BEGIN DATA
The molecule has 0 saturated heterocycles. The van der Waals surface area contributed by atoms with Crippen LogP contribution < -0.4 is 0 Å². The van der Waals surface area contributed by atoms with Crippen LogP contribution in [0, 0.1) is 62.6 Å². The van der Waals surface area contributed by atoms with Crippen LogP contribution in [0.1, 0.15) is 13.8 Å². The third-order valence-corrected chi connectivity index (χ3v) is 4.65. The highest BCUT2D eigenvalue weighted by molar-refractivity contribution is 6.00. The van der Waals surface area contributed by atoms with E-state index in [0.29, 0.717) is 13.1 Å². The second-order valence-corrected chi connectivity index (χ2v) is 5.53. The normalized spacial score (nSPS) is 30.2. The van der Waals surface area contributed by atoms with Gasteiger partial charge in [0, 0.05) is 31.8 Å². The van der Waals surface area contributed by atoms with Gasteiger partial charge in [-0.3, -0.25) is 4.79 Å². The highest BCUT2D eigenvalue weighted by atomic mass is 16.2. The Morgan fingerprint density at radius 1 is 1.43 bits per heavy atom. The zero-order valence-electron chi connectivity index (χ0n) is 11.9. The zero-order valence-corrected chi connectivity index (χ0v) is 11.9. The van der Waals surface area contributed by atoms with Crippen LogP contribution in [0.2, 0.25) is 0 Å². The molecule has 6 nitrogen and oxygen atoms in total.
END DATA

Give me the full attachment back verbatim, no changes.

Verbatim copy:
The molecule has 0 saturated heterocycles. The van der Waals surface area contributed by atoms with Crippen LogP contribution < -0.4 is 0 Å². The van der Waals surface area contributed by atoms with Crippen LogP contribution in [0, 0.1) is 62.6 Å². The van der Waals surface area contributed by atoms with Crippen LogP contribution in [0.1, 0.15) is 13.8 Å². The third-order valence-corrected chi connectivity index (χ3v) is 4.65. The highest BCUT2D eigenvalue weighted by molar-refractivity contribution is 6.00. The van der Waals surface area contributed by atoms with E-state index in [0.29, 0.717) is 13.1 Å². The second-order valence-corrected chi connectivity index (χ2v) is 5.53. The normalized spacial score (nSPS) is 30.2. The van der Waals surface area contributed by atoms with Gasteiger partial charge in [0, 0.05) is 31.8 Å². The van der Waals surface area contributed by atoms with Gasteiger partial charge in [-0.3, -0.25) is 4.79 Å². The highest BCUT2D eigenvalue weighted by atomic mass is 16.2. The Morgan fingerprint density at radius 1 is 1.43 bits per heavy atom. The zero-order valence-electron chi connectivity index (χ0n) is 11.9. The zero-order valence-corrected chi connectivity index (χ0v) is 11.9. The van der Waals surface area contributed by atoms with Crippen LogP contribution in [0.2, 0.25) is 0 Å². The molecule has 6 nitrogen and oxygen atoms in total.